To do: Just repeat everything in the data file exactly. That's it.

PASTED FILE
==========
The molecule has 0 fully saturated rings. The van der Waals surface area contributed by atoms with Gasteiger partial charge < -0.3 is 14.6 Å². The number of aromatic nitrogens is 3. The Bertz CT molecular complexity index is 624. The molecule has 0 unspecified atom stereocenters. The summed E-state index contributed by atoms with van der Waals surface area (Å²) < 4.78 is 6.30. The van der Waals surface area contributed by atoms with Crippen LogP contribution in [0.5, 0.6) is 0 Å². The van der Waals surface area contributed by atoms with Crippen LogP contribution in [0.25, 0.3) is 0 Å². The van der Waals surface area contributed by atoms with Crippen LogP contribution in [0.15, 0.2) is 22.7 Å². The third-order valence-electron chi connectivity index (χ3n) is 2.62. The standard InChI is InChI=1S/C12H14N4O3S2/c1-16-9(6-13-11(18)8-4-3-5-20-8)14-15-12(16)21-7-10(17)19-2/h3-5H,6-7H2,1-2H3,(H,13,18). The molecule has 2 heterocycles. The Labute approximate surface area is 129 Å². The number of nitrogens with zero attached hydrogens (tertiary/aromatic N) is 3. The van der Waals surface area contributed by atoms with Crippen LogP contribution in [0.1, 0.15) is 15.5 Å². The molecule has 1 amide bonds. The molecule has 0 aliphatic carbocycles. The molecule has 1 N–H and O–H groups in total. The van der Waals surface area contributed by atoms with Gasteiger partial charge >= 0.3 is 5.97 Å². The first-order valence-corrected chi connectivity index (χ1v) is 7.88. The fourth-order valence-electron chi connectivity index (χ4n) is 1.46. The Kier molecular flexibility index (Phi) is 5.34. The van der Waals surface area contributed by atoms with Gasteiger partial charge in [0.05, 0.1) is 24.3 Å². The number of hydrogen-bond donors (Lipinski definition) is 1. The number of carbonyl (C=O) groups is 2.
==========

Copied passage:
The molecule has 0 fully saturated rings. The van der Waals surface area contributed by atoms with Gasteiger partial charge < -0.3 is 14.6 Å². The number of aromatic nitrogens is 3. The Bertz CT molecular complexity index is 624. The molecule has 0 unspecified atom stereocenters. The summed E-state index contributed by atoms with van der Waals surface area (Å²) < 4.78 is 6.30. The van der Waals surface area contributed by atoms with Crippen LogP contribution in [0.5, 0.6) is 0 Å². The van der Waals surface area contributed by atoms with Crippen LogP contribution in [0.25, 0.3) is 0 Å². The van der Waals surface area contributed by atoms with Crippen LogP contribution in [0.15, 0.2) is 22.7 Å². The third-order valence-electron chi connectivity index (χ3n) is 2.62. The standard InChI is InChI=1S/C12H14N4O3S2/c1-16-9(6-13-11(18)8-4-3-5-20-8)14-15-12(16)21-7-10(17)19-2/h3-5H,6-7H2,1-2H3,(H,13,18). The molecule has 2 heterocycles. The Labute approximate surface area is 129 Å². The number of nitrogens with zero attached hydrogens (tertiary/aromatic N) is 3. The van der Waals surface area contributed by atoms with Crippen LogP contribution in [0.1, 0.15) is 15.5 Å². The molecule has 1 amide bonds. The molecule has 0 aliphatic carbocycles. The molecule has 1 N–H and O–H groups in total. The van der Waals surface area contributed by atoms with Gasteiger partial charge >= 0.3 is 5.97 Å². The first-order valence-corrected chi connectivity index (χ1v) is 7.88. The fourth-order valence-electron chi connectivity index (χ4n) is 1.46. The Kier molecular flexibility index (Phi) is 5.34. The van der Waals surface area contributed by atoms with Gasteiger partial charge in [0.05, 0.1) is 24.3 Å². The number of hydrogen-bond donors (Lipinski definition) is 1. The number of carbonyl (C=O) groups is 2.